What Questions You Should Ask ABA Agencies

ABA Agencies in MA: What Questions You Should Ask!

Many families have difficulties with ABA providers, despite being needed for children with autism. As of the date of this post, ABA providers are NOT regulated in Massachusetts. As a result, here is what you should be looking for, what you should be documenting, and what questions you should be asking earlier on in the ABA process. So here is a checklist that may help you navigate ABA agencies in Massachusetts. You may also want to read this post on six tips for parents with an autistic child


ABA providers in Massachusetts.

Ask the following questions:

1. Do they accept your insurance?

If they do not, ask if they would enter into a one-on-one contract. Some will.

2. Do you have any co-payment requirements?

Some ABA Agencies will not charge you a co-payment as they may bill the insurance company a certain way so you won’t have any out of pocket expenses (you may have to ask for them to do this). Alternatively, some may charge you one co-payment per day vs. one co-payment per visit. (For example, if they do an in-school visit in the morning and then an in-home visit in the afternoon, does it count as on visit or two?) If you come to a certain arrangement, make sure to get it in writing. Our past ABA agency in MA, Foundation Lane, tried to retroactively bill us.

3. What is the background of the staff person they will assign to your child?

I am really surprised that many ABA Agengies will state that they will start services next week with so and so, and all you know is their name. You should find out their qualifications in advance and see if you can meet with them ahead of time too. That way you can make requests for a new staff person if you don’t think it is going to be a good fit. That may mean you get put back on the wait list, but it is something to ask for. Don’t let them pick anyone. Do your research.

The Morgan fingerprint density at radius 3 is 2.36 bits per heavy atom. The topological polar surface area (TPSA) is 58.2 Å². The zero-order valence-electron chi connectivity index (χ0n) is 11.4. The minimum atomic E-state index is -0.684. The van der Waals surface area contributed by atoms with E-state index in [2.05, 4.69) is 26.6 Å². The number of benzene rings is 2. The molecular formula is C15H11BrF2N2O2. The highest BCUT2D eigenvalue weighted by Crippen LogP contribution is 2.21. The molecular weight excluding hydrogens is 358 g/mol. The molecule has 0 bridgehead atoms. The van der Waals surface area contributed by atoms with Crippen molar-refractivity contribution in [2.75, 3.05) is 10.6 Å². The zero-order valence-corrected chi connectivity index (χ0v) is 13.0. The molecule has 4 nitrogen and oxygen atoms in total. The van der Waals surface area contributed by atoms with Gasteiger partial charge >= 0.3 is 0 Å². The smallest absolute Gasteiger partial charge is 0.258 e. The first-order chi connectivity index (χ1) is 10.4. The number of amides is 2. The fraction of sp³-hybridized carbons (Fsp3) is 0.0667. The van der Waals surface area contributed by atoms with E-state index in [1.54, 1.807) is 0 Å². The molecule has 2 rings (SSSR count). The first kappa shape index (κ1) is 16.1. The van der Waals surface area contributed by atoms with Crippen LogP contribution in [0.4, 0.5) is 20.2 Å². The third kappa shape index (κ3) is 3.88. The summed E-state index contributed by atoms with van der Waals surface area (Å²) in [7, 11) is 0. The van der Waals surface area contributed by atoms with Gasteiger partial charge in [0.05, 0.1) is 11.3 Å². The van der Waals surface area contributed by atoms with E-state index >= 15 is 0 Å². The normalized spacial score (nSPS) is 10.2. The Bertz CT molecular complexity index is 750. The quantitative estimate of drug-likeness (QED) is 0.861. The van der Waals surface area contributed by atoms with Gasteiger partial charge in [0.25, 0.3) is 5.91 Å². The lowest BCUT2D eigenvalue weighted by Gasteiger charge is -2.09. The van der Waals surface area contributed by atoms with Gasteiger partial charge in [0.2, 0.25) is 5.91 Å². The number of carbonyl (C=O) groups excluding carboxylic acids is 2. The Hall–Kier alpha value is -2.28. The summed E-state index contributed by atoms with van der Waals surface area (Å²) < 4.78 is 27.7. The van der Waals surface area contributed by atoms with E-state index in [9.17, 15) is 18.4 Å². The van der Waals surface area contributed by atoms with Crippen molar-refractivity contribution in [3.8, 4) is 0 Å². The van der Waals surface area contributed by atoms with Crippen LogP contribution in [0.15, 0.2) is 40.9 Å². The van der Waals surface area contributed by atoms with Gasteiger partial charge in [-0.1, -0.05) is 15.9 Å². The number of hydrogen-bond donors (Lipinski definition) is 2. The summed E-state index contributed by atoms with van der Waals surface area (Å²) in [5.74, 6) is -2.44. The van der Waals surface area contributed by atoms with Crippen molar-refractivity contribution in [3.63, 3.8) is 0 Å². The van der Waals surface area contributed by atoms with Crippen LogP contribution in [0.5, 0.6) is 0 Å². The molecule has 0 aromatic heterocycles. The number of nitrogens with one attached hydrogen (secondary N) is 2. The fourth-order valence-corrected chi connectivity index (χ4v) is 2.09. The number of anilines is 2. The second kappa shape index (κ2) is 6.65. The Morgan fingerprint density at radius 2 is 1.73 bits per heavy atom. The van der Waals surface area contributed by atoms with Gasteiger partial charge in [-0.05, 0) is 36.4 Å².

4. What the training requirements are at the ABA agency?

Get it in writing as they should have some sort of documentation on how they train their providers and staff. This will help you compare agencies to pick the one that best trains their staff since, in Massachusetts, there are no common standards. (You can read my post about that here.)

5. Can you split provider services?

For example, if you can only get services on Monday, Wednesday and Friday at ABC agency, then check with your insurance to see if you can get Tuesday and Thursday covered by XYZ company. In many cases you can, which enables you to get up and running faster. There are some concerns with coordination of care and making sure the philiopshies are consistent, but with some work and communication, it is doable.

6. What days did you get services?

Keep a calendar and mark off when the staff person works with your child.

That way, if there are any billing questions (where the ABA agency is trying to charge you for a service on a certain day), you can pull out your calendar and confirm someone was on site. Granted, the ABA agency may bill for training or reviewing the plan in their offices, but they should be able to provide documentation. Ask for it if you need it. If you run into issues, contact your insurance company and request a claims review.

7. How they are able to handle changes in your child’s schedule?

Our previous ABA Provider, Foundation Lane, terminated our services because we had to have two changes in his schedule when he started preschool. If you are starting early intervention services, your child is going to grow and start preschool and other activities. Depending on how those needs change as your child changes, ask what is the procedure to accommodate your growing child because you want the agency to grow with you.

8. How often you will get direct BCBA services?

Some will only give you a couple of hours a month. Some a couple of hours a week. Some in person and some only via paper. Depending on your child’s needs, the directive of your child’s physician, and other considerations, you may need (and want) a certain level of training.

So these are some of the questions you should be asking of any ABA agencies in MA. What would you add to the list? 

Image Source: Polina Zimmerman via Pexels at Canva.com.

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